Butcher overturns £20,000 in parking fines after proving yellow lines were in wrong place

Jimmy Nsubuga
·4 min read
Gareth Sell, 36, has won a two-year battle to overturn more than 50 tickets. (SWNS)
Gareth Sell, 36, has won a two-year battle to overturn more than 50 tickets. (SWNS)

A butcher has won a two-year battle to overturn more than 50 tickets and £20,000 in fines for parking on the same set of yellow lines - after proving they were wrong.

Gareth Sell, 36, had been parking on double yellow lines near his shop in Corner Farm Close in Tadworth, Surrey, for years when he started getting fines in early 2019.

The father-of-four refused to pay them – believing the spot was a private road and therefore ineligible for yellow lines.

Sell, from Redhill, received more than 200 letters from the council and eventually had bailiffs trying to climb through his garden, but he stood his ground and parked at the spot every day in protest.

And after racking up an estimated total of more than £20,000 in fines, he finally proved he was in the right all along.

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Online documents proved the yellow lines outside his shop were in the wrong place. (SWNS)
Online documents proved the yellow lines outside his shop were in the wrong place. (SWNS)

Sell found official documents online that proved yellow lines outside his shop were in the wrong place and shouldn't even cover the spot he parked.

Surrey County Council finally admitted defeat, asked Reigate and Banstead Borough Council to revoke all his fines - and offered him £300 compensation.

But he believes that is "insulting" and said he would be seeking a solicitor to take them to court.

Sell - who even moved home to get away from the bailiffs - said: "It feels really good.

"One, it's like phew I haven't got that massive debt, and two, it wasn't right what they were doing.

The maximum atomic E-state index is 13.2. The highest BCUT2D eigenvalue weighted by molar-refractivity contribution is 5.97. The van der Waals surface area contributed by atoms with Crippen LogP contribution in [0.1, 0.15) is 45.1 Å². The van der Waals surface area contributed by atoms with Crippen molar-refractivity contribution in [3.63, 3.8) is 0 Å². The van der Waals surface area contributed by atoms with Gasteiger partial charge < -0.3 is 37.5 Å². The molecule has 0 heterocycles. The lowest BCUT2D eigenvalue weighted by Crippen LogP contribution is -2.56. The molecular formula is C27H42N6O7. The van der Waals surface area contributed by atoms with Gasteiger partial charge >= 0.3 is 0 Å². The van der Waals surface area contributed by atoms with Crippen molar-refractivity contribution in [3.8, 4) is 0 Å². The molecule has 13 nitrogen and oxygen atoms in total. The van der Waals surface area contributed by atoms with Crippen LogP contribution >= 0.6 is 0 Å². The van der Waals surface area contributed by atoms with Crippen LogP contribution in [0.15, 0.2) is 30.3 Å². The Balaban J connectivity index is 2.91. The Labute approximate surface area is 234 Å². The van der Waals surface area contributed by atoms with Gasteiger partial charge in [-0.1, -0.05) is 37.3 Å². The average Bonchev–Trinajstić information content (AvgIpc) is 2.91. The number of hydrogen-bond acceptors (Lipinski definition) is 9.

After incurring around 20 tickets, in December 2019, Reigate and Banstead Borough Council maintained they had a Traffic Regulation Order (TRO) on the area dating back to 2004.

They said it meant they could issue tickets - and paint lines - but Sell still refused to pay up or stop parking there until he saw a copy of the TRO himself.

He requested Surrey County Council disclose the TRO’s full written details - including which bits of the road the lines should be on - but claims it refused.

He trawled the council website and finally, in October 2020, found a copy of the 2004 TRO and its boundaries himself.

The order said the yellow lines should start "from a point four metres south of the southern boundary of the electricity substation" - leaving a four-metre gap without lines.

In reality, the yellow lines started right next to the substation - leaving no gap, covering four metres too much of the road, including the spot where Sell incurred his notices.

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Sell outside his shop in Surrey. (SWNS)
Sell outside his shop in Surrey. (SWNS)

A Social Care Ombudsman raised the importance of his complaint, and on 16 March this year, Sell finally got a response from Surrey County Council acknowledging the error.

It admitted the parking lines were longer than the lines in the description on the 2004 TRO and shown on the map on the updated 2013 version.

A Surrey County Council spokesman said: “Although they were issued in good faith, Surrey County Council acknowledged errors regarding fines issued to Mr Sell in a letter on 16 March 2021.”

A spokesperson from Reigate and Banstead Borough Council added: “We have been advised by Surrey County Council to cease enforcing at the location and we will be cancelling the unpaid fines and refunding any payments.

“We are sorry for the inconvenience caused to Mr Sell and we are pleased the matter has been resolved."

How to appeal a council issued parking ticket

Which? advises people how to appeal council issued parking tickets in three stages.

  • The first stage is to create a parking ticket appeal letter that includes photos of any road signs or markings that are not clear, photos of a ticket metre if broken, witness statements, crime reference number if the car was stolen and any other relevant evidence.

  • Which? advises people to follow the council’s official appeals process whether it’s via the website or written. If written include your address, vehicle registration number and ticket number.

  • If the council rejects your appeal and you feel you have a strong case you can make a further appeal to an independent body that will decide your case.

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